Source: Saskatoon Star Phoenix, 25 September 2019

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At Kindness Ranch

Kindness Ranch Animal Sanctuary is a unique place, the only sanctuary in the United States that cares for animals used in research and laboratory facilities.  At this property, you’ll find horses, cows, sheep, pigs, cats and dogs.

The small team at Kindness, which is a fairly new sanctuary at only 12 years old (founded in 2006), work hard to care for the animals and maintain their large Wyoming property to the highest of standards.  Animals that can be rehabilitated are put up for adoption; the others will simply remain at the property with a secure and safe home for life.

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I have just finished a week of work with the dog care team at Kindness, discussing things like behavioral adjustment programs, enrichment, gait analysis, physical rehabilitation and senior dog care.    I also introduced them to the range of flower essences I use to support emotional health whilst working on training and rehab.

I chose to travel to Kindness Ranch because, for anyone who follows my blog, I often include items about research.  I’m a self-confessed science geek.  But I am not naive.  I know that much of the research which is published involves dogs as study subjects.  The life of a lab animal, in most cases, isn’t pretty.

The ranch is in remote Wyoming – Hartville to be exact with a permanent population of 69 people.  For this reason, if you’d like to visit Kindness (there are 4 guest yurts on the property which can be hired for your stay – and these are well-appointed and very comfortable), you need to book ahead.  The ranch is also a good place for a digital detox, too,  because the guest yurts do not have television and cell phone reception is patchy at best.  WiFi is available but is slower than most are used to and not suitable for streaming.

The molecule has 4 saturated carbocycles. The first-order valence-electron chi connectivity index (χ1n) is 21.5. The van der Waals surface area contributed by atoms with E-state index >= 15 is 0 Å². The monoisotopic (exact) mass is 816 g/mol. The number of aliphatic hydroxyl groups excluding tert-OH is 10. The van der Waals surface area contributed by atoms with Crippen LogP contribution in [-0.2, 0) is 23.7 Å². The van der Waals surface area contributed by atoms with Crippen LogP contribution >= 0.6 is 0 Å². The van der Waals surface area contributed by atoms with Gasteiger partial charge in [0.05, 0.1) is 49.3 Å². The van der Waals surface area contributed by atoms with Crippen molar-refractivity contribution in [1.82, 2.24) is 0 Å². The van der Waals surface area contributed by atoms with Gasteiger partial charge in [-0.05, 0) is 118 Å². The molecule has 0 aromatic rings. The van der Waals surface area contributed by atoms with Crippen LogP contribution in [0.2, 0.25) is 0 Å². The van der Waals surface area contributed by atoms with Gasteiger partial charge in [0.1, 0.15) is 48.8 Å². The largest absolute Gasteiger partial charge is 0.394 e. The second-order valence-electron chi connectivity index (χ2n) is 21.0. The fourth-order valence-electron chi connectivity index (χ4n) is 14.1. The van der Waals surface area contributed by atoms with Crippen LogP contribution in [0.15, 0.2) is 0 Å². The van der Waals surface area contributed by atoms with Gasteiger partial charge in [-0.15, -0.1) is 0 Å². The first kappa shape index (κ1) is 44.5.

Dogs coming from a laboratory situation often have unique needs.  Most have never experienced grass under the feet, the sights and sounds of the home environment, and some will have healthcare issues that require attention before adoption is possible.  Many have never been house trained.  Their ages vary depending on how long they were used for study.

And while Beagles are the dogs most often associated with laboratory research, expect to see other breeds of dogs, too.  Larger breed dogs are often used by veterinary schools, for example, so students can learn blood draws, how to vaccinate, etc.  These dogs become living pin cushions and are not surprisingly fearful whenever a needle is presented.